Why mining needs to be sustainable and socially responsible
12 MINS READ
Reaching the core
Sustainable mining is at the core of any mining company’s license to operate. Miners have realised that to become viable is to operate environmentally and in a socially responsible way. The matters of climate change, resource scarcity and energy efficiency strongly resonate with the mining industry. Major miners are taking steps to be more sustainable to win over the community, being more profitable and it is also the right thing to do.
Strong Environmental, Social, and Governance (ESG) performance creates value for everyone including, miners, employees, communities, and investors. Mining projects must be safe, environmentally, and socially responsible to make economic contributions and support society as expressed in the United Nations Sustainable Development Goals and the Paris Agreement on climate change.
Being ESG accountable
Several tailing dam failures in the past have caused wide-spread damage downstream. These dams, which are used to store slurry and wastes that come as by-products from the mining processes, are embankments made of earth and rocks and their failure can be catastrophic. These incidents have resulted in negative credibility of the mining industry putting its reputation and social licence at risk. Wider stakeholder community putting enormous pressure to reduce emissions, monitor environmental impact as a move to make mining more sustainable. Without sustainability, it is becoming difficult to secure funding as investors are investing with ethical and sustainable miners only. Governments have started implementing carbon pricing that has a significant impact on the operating costs of the miners. A recent McKinsey study found that Scope 1 and 2 emissions from the mining industry totalled two billion metric tons of CO2e in 2018.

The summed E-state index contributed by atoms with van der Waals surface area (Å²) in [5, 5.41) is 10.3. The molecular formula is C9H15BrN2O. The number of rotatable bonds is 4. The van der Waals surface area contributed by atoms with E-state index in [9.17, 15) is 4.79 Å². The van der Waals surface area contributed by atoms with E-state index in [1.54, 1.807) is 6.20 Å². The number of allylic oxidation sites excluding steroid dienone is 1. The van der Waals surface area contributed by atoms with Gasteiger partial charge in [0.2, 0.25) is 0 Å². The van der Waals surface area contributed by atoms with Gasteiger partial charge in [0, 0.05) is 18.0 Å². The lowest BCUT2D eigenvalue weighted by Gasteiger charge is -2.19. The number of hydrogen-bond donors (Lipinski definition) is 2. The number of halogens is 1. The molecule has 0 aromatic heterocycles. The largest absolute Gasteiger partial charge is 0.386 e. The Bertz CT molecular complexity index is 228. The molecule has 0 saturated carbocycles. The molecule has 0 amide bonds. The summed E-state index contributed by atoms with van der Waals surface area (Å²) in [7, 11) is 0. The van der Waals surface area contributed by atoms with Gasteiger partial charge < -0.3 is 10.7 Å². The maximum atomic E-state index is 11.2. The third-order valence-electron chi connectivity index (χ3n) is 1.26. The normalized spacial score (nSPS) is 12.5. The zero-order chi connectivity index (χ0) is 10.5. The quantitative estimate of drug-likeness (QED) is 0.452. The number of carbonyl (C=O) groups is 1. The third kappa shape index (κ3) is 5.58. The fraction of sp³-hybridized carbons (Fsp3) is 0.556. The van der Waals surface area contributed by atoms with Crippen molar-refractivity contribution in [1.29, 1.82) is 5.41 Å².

The Towards Sustainable Mining (TSM) initiative, an industry standard, allows mining companies to turn high-level environmental and social commitments into action on the ground. TSM provides the tools and indicators to drive performance and ensure that key mining risks are managed responsibly.
At the same time, it provides communities with valuable information on how operations are faring in important areas, such as community outreach, tailings management and biodiversity.
It is mandatory for the members of Mining Council Canada (MAC) with operations in Canada to participate in TSM. In Australia, from 2025, members of the Mining Council Australia (MCA) will be required to assess and publicly report on their performance against TSM indicators. Governments, investors, manufacturers, and miners view TSM as an important tool to ensure metals and minerals are produced responsibly.
Implementing TSM will enable miners to build trust in the communities where they operate through the demonstration of the commitment to sustainable mining. The investor community believes social and environmental risk management can significantly improve a company’s long-term value. It is also seen as sign of a company’s management quality. TSM enables mining companies to identify, understand and manage risks resulting in reduction in costs and improved performance.